Nonetheless, if you’re willing to ease up on the strict qualifications and rules or regulations of paint-by-number genre mandates, you’ll find a truly impressive and pretty damn effective example of low budget, do-it-yourself horror made to just sit back and enjoy. (And in all actuality, with far too many mock-docs on the horror shelf, it’s about time filmmakers started easing up and/or rewriting the rules to keep things interesting.)

Admittedly predictable, although the directors realize there’s simply no getting around the fact that we’ve all seen this movie before, they do their best to take each opportunity they have to ratchet up the tension or offer a unique spin on the tried and true formula of Lindsay Devlin’s script.

And this is evident in the clever Kubrickian inspired twisted delight they take in serving up a spine-tingling Motown era musical counterpoint where the lyrics of the catchy “Oogum Boogum" foreshadow and later provide a commentary on the eerie events that follow.

Likewise, making the most of its unusual natural camera-centric focus by tapping into grocery store and parking lot security cameras for two jaw-dropping scenes, Devil’s Due illustrates the truism that necessity really is the mother of invention in forcing the helmers to think outside the box.

While it had the potential makings of a much more original storyline by alluding early on to the fact that Sam had no memory of her parents who died in a car crash before abandoning that thread altogether, far too often, Devlin’s script retreats back into the expected realm of a Rosemary’s Baby retread instead of daring to pay-off on that unique premise.

Although it doesn’t achieve the same level of success that D.J. Caruso’s Disturbia did in providing a contemporary, new take on an old classic with Caruso's thrilling tribute to Hitchcock’s Rear Window that provided viewers with a creepier comeuppance and a fresh point-of-view, overall the filmmakers make the most of what they’ve been given.

Augmented by the emphasis on Hitchcock-like voyeurism that fills the second half as more camera flood the lives of our characters without their knowledge, Devil’s Due amps up the suspense considerably by using the strategy to capture eerie scenes both in and outside the couple’s home as they’re hounded by the eyes of Big Brother everywhere.

With an exceptional Holy Communion centerpiece sequence that infuses the work with shades of The Exorcist, while most filmmakers would’ve blown most of their budget on a big CG payoff there, the film is that much more arresting given the helmers’ strong dedication to documenting the events with understated realism.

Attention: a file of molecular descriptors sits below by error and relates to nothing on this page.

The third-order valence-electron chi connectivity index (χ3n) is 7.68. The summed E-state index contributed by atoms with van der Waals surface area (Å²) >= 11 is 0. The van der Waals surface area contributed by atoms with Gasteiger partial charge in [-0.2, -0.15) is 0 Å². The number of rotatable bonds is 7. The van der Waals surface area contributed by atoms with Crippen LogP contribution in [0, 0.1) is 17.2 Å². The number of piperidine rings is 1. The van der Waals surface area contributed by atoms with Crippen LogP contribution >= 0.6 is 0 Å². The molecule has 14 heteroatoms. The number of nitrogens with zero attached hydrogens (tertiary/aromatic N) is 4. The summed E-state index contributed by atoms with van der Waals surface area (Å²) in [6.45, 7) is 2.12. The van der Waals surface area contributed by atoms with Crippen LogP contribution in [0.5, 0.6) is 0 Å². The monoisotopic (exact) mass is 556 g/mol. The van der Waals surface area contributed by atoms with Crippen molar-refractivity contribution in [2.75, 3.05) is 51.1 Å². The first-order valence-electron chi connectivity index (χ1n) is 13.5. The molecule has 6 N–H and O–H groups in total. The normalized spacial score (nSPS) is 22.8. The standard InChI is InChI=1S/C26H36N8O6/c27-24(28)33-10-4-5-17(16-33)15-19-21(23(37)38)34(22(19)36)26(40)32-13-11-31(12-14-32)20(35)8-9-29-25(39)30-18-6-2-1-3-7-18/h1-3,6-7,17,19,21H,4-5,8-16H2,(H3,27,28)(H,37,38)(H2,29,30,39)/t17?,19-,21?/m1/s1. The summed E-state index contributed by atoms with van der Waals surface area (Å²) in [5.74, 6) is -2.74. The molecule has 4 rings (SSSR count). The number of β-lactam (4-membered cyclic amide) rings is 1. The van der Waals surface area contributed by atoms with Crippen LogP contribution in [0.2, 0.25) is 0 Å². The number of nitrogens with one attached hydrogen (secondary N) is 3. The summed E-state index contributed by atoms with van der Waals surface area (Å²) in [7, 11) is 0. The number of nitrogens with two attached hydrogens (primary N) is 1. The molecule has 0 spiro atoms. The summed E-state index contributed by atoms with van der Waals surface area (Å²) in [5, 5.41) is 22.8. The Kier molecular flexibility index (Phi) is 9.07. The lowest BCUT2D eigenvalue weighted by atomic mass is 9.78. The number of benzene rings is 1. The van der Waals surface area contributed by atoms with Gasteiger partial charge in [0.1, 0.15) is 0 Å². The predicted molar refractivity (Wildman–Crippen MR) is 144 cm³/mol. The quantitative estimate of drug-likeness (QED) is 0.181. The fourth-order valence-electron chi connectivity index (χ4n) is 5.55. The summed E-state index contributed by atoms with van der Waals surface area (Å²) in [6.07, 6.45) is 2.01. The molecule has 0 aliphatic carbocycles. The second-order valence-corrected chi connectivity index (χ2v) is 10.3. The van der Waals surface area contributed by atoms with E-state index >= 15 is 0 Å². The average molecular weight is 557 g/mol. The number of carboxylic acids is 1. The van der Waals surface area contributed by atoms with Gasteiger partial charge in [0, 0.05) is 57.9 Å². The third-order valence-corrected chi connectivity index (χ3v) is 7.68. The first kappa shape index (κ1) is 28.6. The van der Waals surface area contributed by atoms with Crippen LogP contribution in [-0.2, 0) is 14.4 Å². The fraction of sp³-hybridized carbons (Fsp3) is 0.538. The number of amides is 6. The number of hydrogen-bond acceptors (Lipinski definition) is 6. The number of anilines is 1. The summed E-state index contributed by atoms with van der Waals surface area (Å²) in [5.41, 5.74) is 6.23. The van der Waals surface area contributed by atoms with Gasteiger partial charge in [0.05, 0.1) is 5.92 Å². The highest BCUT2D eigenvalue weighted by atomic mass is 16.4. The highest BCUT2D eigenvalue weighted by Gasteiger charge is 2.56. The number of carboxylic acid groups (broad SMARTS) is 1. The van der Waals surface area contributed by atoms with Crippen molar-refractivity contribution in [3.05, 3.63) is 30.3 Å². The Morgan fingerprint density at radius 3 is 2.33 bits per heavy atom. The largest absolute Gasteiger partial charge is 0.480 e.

And while there’s nothing earth-shattering about the work as a whole, it’s saved by these little artistic flourishes that keep us invested.

Filled with flashes of innovation and intriguing shifts in first person camera point-of-view by those behind the camera, as we watch the increasingly desperate Zach attempt to make good on his wedding day promise to keep his wife safe, come hell, high water, unholy cab drivers or baby antichrists, we realize that the Devil’s due is truly in the details.

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Text ©2014, Film Intuition, LLC; All Rights Reserved. http://www.filmintuition.com Unauthorized Reproduction or Publication Elsewhere is Strictly Prohibited and in violation of the Digital Millennium Copyright Act.  FTC Disclosure: Per standard professional practice, I may have received a review copy of this title in order to evaluate it for my readers, which had no impact whatsoever on whether or not it received a favorable or unfavorable critique.


DVD Review: Weekend of a Champion (1972)

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Alternate Title: Afternoon of a Champion

It’d been nearly three weeks since Jackie Stewart had had a decent night’s sleep. Yet unlike others in Monaco in May of 1971, he wasn’t awakened simply by the roar of Formula One motorcar engines speeding around the curvy, curb-filled city streets that were never meant to be driven the same way as a racetrack.

No, for almost three weeks Stewart found himself driven to near-insomnia out of sheer preparation and passionate dedication, scientifically strategizing the precise place he should brake before a turn and figuring out which gear made the most sense for every single maneuver he planned to utilize in his attempt to win the Monaco Grand Prix for the first time since 1966.